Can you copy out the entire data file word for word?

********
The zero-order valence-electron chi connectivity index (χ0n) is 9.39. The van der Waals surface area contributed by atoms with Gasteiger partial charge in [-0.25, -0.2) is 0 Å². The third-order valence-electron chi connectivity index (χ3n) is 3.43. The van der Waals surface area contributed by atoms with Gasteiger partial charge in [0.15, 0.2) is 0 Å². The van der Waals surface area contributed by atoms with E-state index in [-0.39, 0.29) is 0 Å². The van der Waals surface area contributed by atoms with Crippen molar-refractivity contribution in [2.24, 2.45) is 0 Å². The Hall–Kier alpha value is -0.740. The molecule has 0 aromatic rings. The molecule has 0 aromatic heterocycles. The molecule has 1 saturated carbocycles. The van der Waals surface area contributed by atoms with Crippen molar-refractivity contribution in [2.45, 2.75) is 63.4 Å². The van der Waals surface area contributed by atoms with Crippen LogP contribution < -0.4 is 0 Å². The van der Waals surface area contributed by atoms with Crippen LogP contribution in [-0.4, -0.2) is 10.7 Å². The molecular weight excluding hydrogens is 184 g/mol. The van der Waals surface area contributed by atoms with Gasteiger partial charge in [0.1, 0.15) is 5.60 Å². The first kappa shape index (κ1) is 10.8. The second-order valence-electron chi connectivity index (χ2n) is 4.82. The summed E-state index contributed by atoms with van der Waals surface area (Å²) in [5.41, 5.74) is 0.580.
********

The zero-order valence-electron chi connectivity index (χ0n) is 9.39. The van der Waals surface area contributed by atoms with Gasteiger partial charge in [-0.25, -0.2) is 0 Å². The third-order valence-electron chi connectivity index (χ3n) is 3.43. The van der Waals surface area contributed by atoms with Gasteiger partial charge in [0.15, 0.2) is 0 Å². The van der Waals surface area contributed by atoms with E-state index in [-0.39, 0.29) is 0 Å². The van der Waals surface area contributed by atoms with Crippen molar-refractivity contribution in [2.24, 2.45) is 0 Å². The Hall–Kier alpha value is -0.740. The molecule has 0 aromatic rings. The molecule has 0 aromatic heterocycles. The molecule has 1 saturated carbocycles. The van der Waals surface area contributed by atoms with Crippen molar-refractivity contribution in [2.45, 2.75) is 63.4 Å². The van der Waals surface area contributed by atoms with Crippen LogP contribution < -0.4 is 0 Å². The van der Waals surface area contributed by atoms with Crippen LogP contribution in [-0.4, -0.2) is 10.7 Å². The molecular weight excluding hydrogens is 184 g/mol. The van der Waals surface area contributed by atoms with Gasteiger partial charge in [0.1, 0.15) is 5.60 Å². The first kappa shape index (κ1) is 10.8. The second-order valence-electron chi connectivity index (χ2n) is 4.82. The summed E-state index contributed by atoms with van der Waals surface area (Å²) in [5.41, 5.74) is 0.580.